Sunday, 3 September 2017

Pressed Aardvark #2: 1984 to 1990

1980-83 | 1984-90 | 1991-95 | 1996-97 | 2005-09

PAUL SLADE:
I love researching bizarre stores from America's past, so a few years ago I treated myself to a subscription to newspapers.com. This gives me access to a huge searchable database of old US newspapers – the oldest dating back to the 1700s. On a whim the other night, I plugged the word “Cerebus” into the site’s excellent search engine, selected the years 1978-2017, and started rootling through everything that came up. I’m pulling out only the most noteworthy items here, of course, and this time round we’ll be covering the years 1984 to 1990.

Sydney Morning Herald (Australia), July 10, 1984.
The handful of Australian papers on Newspapers.com throw up dozens of references to “HMAS Cerebus”, which turns out to be a mis-spelling of the Royal Australian Naval base near Melbourne. Its real name is “HMAS Cerberus”, of course, but it always seems to be a toss-up whether any given article will get that spelling right or not. Nearby sports teams and street addresses which take their names from the base often suffer the same fate.

The HMAS Cerberus name has also been used by a whole string of RAN ships, the first of which was sunk in 1924 to form a breakwater for Half Moon Bay. As the postcard below demonstrates, there’s never any guarantee the ships will have their names spelt correctly either.

*****
Star Tribune (Minneapolis, MN), May 26, 1985.
All I can tell you about this radio series is that it was a Dave-authorised fan project for a community radio station called TMOA, each episode of which adapted one issue of Cerebus and ran for about 15 minutes. It looks like there were at least 20 episodes made in total, and you can listen to the first six online here.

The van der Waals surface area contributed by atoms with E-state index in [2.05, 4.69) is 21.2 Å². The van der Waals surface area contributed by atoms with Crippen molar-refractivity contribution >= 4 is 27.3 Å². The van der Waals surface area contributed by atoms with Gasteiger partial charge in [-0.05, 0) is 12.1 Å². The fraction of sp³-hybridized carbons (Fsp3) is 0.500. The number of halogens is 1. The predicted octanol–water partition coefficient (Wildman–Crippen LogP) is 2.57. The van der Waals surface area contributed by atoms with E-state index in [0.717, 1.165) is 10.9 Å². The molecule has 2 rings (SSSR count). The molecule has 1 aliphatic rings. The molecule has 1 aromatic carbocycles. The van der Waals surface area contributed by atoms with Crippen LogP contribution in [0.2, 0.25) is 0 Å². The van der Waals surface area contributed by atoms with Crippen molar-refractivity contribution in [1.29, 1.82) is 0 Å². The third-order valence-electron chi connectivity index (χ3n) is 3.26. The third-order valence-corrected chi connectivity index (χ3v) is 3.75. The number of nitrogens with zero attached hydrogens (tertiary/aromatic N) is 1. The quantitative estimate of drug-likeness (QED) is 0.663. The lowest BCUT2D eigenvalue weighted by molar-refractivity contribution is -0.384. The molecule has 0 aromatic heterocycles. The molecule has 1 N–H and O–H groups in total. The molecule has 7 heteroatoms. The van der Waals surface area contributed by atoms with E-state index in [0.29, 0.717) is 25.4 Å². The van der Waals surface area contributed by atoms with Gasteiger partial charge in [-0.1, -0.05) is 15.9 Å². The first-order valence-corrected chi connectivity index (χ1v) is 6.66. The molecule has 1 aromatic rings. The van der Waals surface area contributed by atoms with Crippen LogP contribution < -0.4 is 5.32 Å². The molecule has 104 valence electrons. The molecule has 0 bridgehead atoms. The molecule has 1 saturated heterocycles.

Rather than full dramatisations, these shows rely on the cast giving each character a distinctive voice, plus some basic narration of the kind you get in audio-described movies. Given the evident budget constraints and the amateur status of all concerned, they’re not bad. The episode listed here is Cerebus #4’s Death’s Dark Tread (not “Thread”), which featured both Elrod’s first appearance and a cameo from Death himself.

*****

News-Journal (Mansfield, OH)
November 13, 1986, November 5, 1987 & November 10, 1987.
That’s a particularly atmospheric logo Dave’s supplied for the Mid-Ohio Con there, an event which the News-Journal always seemed keen to support.

In the two other stories headlined above, the paper mentions that Dave’s art attracted the highest bid at the convention’s charity auction in both 1986 and 1987. The 1986 item was an original Cerebus painting created at the show by Dave and Gerhard, which went for $510. In 1987, the paper reports, “the hottest auction item was Dave Sim’s artwork for the interior pages of ‘Cerebus the Aardvark’ issue 103. The pages brought a high bid of more than $1,600.” To adjust those sums for inflation, you could roughly double them today.

In other financial news, I’ve also come across a February 1986 Pittsburgh Press clipping which mentions a copy of Cerebus #4 on offer for $200, and a July 1988 LA Times small ad asking $500 for “original signed art page from early edition [of Cerebus] with xtras”. The inflation-adjusted figures there would be $450 and $1,000 respectively.

*****

Star Tribune (Minneapolis MN), June 28, 1989
A somewhat over-earnest piece here from Joseph Diliberto, who's keen to argue that comics should be filed alongside prose literature rather than lowbrow TV. "More children should be encouraged to read, and comics are a fun way to do it," he writes. "It's not such a great leap from 'Captain America' and 'Cerebus' to 'Captains Courageous' and 'Julius Caesar'. […] You can keep your trash TV; pass me that copy of ‘Hellblazer’.”

Thirty years on, and far from saving us from trash TV, comics have ended up simply feeding the beast, with Hellblazer itself among the first mouthfuls to be gulped down. Funny how things turn out …

*****

Sydney Morning Herald (Australia) , November 10, 1987.
I'm including this piece mainly as an excuse to mention Boris the Bear and that book's role in the black & white boom/bust of the 1980s.